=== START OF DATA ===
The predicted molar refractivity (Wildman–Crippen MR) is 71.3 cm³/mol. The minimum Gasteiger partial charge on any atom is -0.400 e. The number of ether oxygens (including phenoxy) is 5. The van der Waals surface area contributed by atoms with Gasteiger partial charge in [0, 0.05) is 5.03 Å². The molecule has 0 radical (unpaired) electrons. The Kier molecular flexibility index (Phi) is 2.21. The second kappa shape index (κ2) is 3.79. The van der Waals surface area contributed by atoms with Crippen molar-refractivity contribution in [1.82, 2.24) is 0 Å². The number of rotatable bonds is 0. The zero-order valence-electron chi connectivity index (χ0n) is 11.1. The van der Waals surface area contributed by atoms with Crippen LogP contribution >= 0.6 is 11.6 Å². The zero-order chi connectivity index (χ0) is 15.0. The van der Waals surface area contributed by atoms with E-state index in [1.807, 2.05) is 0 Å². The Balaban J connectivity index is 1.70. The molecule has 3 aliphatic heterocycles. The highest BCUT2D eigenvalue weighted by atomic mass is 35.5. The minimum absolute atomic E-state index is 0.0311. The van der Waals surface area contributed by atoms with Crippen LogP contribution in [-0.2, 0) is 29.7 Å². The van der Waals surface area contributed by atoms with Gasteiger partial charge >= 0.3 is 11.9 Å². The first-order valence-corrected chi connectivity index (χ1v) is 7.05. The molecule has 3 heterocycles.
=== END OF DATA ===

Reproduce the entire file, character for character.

The predicted molar refractivity (Wildman–Crippen MR) is 71.3 cm³/mol. The minimum Gasteiger partial charge on any atom is -0.400 e. The number of ether oxygens (including phenoxy) is 5. The van der Waals surface area contributed by atoms with Gasteiger partial charge in [0, 0.05) is 5.03 Å². The molecule has 0 radical (unpaired) electrons. The Kier molecular flexibility index (Phi) is 2.21. The second kappa shape index (κ2) is 3.79. The van der Waals surface area contributed by atoms with Crippen molar-refractivity contribution in [1.82, 2.24) is 0 Å². The number of rotatable bonds is 0. The zero-order valence-electron chi connectivity index (χ0n) is 11.1. The van der Waals surface area contributed by atoms with Crippen LogP contribution >= 0.6 is 11.6 Å². The zero-order chi connectivity index (χ0) is 15.0. The van der Waals surface area contributed by atoms with E-state index in [1.807, 2.05) is 0 Å². The Balaban J connectivity index is 1.70. The molecule has 3 aliphatic heterocycles. The highest BCUT2D eigenvalue weighted by atomic mass is 35.5. The minimum absolute atomic E-state index is 0.0311. The van der Waals surface area contributed by atoms with Crippen LogP contribution in [-0.2, 0) is 29.7 Å². The van der Waals surface area contributed by atoms with Gasteiger partial charge >= 0.3 is 11.9 Å². The first-order valence-corrected chi connectivity index (χ1v) is 7.05. The molecule has 3 heterocycles.